The theme of women reading was one of the most prevalent in Zandomeneghi's oeuvre, in part because it was commercially very popular, but also because it chimed with his own sensitivities.
Zandomeneghi's work was closest in spirit to that of Edgar Degas and Pierre Renoir. With the former he shared a passion for drawing, and an art historical sense which led to a more reserved strand of Impressionism which did not embrace the more dogmatic elements of colour theory, and concentrated on the human form rather than on landscape. With Renoir he shared an appreciation of the female form, but his sensitivity to the subject -- while far from timid or chaste -- was more intellectual than sensual, and focused on capturing those casual moments of women engaged in personal rituals such as combing their hair, arranging flowers, reading or writing. As Enrico Piceni writes:
'The Venetian artist rediscovered the subtle uncertainties of a loving, contradictory being, and underlined her lazy desires, her quivering love for the most futile things, her hidden, shameless aspirations, just as her modesty serves as her instrument of charm and seduction. Renoir's women triumph on a sunny afternoon. Zando's women rest in their boudoir feeling melancholy yet pertly provocative, or they might be found concealing their curiosities behind the veils of their hats...He offered a warm and affectionate sentimental approach to the theme [of women], surpassing the exceptional but cruel and lucid narration of Degas. He also transferred Renoir's ideal deification of woman, the latter's return to Rubens, into a bourgeois reality full of truth but capable of converting an anecdote into poetry.' (E. Piceni, op.cit., 2006, pp. 64-65).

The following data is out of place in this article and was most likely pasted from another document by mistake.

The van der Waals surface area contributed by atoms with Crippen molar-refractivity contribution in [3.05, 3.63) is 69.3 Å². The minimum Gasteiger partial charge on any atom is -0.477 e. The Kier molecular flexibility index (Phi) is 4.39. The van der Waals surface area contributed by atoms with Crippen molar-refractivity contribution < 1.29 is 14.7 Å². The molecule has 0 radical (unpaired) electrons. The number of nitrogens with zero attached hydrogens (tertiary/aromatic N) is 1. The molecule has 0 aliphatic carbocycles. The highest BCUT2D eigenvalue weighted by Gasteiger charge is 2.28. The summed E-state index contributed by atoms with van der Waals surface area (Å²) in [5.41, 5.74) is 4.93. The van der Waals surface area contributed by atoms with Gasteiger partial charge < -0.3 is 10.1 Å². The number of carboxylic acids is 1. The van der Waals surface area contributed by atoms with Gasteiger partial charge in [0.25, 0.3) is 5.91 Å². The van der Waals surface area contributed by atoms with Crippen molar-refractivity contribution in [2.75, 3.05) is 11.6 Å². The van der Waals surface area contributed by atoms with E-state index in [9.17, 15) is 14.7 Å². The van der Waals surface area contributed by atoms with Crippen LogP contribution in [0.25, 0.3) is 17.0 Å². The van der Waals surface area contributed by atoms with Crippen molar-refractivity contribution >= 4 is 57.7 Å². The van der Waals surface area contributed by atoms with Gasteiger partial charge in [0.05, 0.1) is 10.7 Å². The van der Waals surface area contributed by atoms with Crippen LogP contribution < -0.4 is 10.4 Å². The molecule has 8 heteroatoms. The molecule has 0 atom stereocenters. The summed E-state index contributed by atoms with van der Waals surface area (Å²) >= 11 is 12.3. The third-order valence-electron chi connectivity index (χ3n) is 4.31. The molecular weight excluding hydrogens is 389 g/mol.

Stylistically, Zando favoured a trademark colours such as light blues, opalescent greens and vibrant pinks. In the present work, the female model is shown serenely contemplating her book, her posture one of quiet repose. The simple palette of light blue background, white dress and pink hues in her skin tones help create bring a calming ambiance to the work. The pastel medium helps infuse the work with an air of lightness, evoking one to consider the sitter’s thoughtful meditation.
This work is accompanied by a certificate of authenticity signed by Enrico Piceni, stating that the work is to be included in the first supplement to his Zandomeneghi Catalogue raisonné, and dated 26 November 1983, number 73.92.